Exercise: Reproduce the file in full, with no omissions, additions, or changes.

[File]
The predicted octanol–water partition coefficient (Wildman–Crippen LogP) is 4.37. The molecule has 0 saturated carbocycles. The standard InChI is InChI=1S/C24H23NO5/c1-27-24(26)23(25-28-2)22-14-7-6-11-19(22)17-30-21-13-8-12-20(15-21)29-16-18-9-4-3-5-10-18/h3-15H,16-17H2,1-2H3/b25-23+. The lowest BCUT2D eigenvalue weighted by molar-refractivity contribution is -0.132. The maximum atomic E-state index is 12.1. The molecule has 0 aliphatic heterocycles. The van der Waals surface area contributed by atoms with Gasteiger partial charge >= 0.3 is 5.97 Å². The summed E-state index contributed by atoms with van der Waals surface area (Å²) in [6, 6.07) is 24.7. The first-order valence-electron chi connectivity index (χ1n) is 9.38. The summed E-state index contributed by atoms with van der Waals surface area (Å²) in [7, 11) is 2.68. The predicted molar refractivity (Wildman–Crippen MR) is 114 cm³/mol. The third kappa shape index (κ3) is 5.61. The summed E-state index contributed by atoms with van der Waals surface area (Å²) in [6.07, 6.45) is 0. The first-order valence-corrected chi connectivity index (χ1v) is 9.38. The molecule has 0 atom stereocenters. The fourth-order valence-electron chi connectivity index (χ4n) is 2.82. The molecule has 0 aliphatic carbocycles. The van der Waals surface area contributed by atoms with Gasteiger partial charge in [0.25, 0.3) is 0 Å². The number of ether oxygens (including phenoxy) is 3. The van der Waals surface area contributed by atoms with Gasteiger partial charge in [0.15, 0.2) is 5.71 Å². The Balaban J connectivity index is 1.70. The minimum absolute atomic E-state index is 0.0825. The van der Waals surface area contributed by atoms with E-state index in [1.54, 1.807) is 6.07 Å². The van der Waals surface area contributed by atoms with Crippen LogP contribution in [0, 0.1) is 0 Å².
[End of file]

The predicted octanol–water partition coefficient (Wildman–Crippen LogP) is 4.37. The molecule has 0 saturated carbocycles. The standard InChI is InChI=1S/C24H23NO5/c1-27-24(26)23(25-28-2)22-14-7-6-11-19(22)17-30-21-13-8-12-20(15-21)29-16-18-9-4-3-5-10-18/h3-15H,16-17H2,1-2H3/b25-23+. The lowest BCUT2D eigenvalue weighted by molar-refractivity contribution is -0.132. The maximum atomic E-state index is 12.1. The molecule has 0 aliphatic heterocycles. The van der Waals surface area contributed by atoms with Gasteiger partial charge >= 0.3 is 5.97 Å². The summed E-state index contributed by atoms with van der Waals surface area (Å²) in [6, 6.07) is 24.7. The first-order valence-electron chi connectivity index (χ1n) is 9.38. The summed E-state index contributed by atoms with van der Waals surface area (Å²) in [7, 11) is 2.68. The predicted molar refractivity (Wildman–Crippen MR) is 114 cm³/mol. The third kappa shape index (κ3) is 5.61. The summed E-state index contributed by atoms with van der Waals surface area (Å²) in [6.07, 6.45) is 0. The first-order valence-corrected chi connectivity index (χ1v) is 9.38. The molecule has 0 atom stereocenters. The fourth-order valence-electron chi connectivity index (χ4n) is 2.82. The molecule has 0 aliphatic carbocycles. The van der Waals surface area contributed by atoms with Gasteiger partial charge in [0.25, 0.3) is 0 Å². The number of ether oxygens (including phenoxy) is 3. The van der Waals surface area contributed by atoms with Gasteiger partial charge in [0.15, 0.2) is 5.71 Å². The Balaban J connectivity index is 1.70. The minimum absolute atomic E-state index is 0.0825. The van der Waals surface area contributed by atoms with E-state index in [1.54, 1.807) is 6.07 Å². The van der Waals surface area contributed by atoms with Crippen LogP contribution in [0, 0.1) is 0 Å².